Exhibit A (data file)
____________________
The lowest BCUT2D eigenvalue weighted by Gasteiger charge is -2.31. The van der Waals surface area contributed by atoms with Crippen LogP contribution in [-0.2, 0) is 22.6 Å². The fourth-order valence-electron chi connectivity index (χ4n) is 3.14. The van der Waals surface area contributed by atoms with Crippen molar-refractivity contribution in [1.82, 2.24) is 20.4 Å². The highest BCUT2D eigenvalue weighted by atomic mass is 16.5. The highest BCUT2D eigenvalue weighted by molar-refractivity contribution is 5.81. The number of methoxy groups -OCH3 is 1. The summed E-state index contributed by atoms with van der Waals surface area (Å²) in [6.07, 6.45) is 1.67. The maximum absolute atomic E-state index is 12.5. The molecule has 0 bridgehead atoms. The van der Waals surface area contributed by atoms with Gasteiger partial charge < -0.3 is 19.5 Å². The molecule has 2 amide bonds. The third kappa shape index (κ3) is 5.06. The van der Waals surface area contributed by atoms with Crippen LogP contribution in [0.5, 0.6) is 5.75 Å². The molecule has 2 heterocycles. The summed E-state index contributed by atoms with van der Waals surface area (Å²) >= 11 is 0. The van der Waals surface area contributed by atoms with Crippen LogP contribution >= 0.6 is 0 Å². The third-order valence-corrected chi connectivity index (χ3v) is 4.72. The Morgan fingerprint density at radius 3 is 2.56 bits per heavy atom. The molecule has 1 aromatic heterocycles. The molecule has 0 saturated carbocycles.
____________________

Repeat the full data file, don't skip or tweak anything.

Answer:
The lowest BCUT2D eigenvalue weighted by Gasteiger charge is -2.31. The van der Waals surface area contributed by atoms with Crippen LogP contribution in [-0.2, 0) is 22.6 Å². The fourth-order valence-electron chi connectivity index (χ4n) is 3.14. The van der Waals surface area contributed by atoms with Crippen molar-refractivity contribution in [1.82, 2.24) is 20.4 Å². The highest BCUT2D eigenvalue weighted by atomic mass is 16.5. The highest BCUT2D eigenvalue weighted by molar-refractivity contribution is 5.81. The number of methoxy groups -OCH3 is 1. The summed E-state index contributed by atoms with van der Waals surface area (Å²) in [6.07, 6.45) is 1.67. The maximum absolute atomic E-state index is 12.5. The molecule has 0 bridgehead atoms. The van der Waals surface area contributed by atoms with Gasteiger partial charge < -0.3 is 19.5 Å². The molecule has 2 amide bonds. The third kappa shape index (κ3) is 5.06. The van der Waals surface area contributed by atoms with Crippen LogP contribution in [0.5, 0.6) is 5.75 Å². The molecule has 2 heterocycles. The summed E-state index contributed by atoms with van der Waals surface area (Å²) >= 11 is 0. The van der Waals surface area contributed by atoms with Crippen LogP contribution >= 0.6 is 0 Å². The third-order valence-corrected chi connectivity index (χ3v) is 4.72. The Morgan fingerprint density at radius 3 is 2.56 bits per heavy atom. The molecule has 1 aromatic heterocycles. The molecule has 0 saturated carbocycles.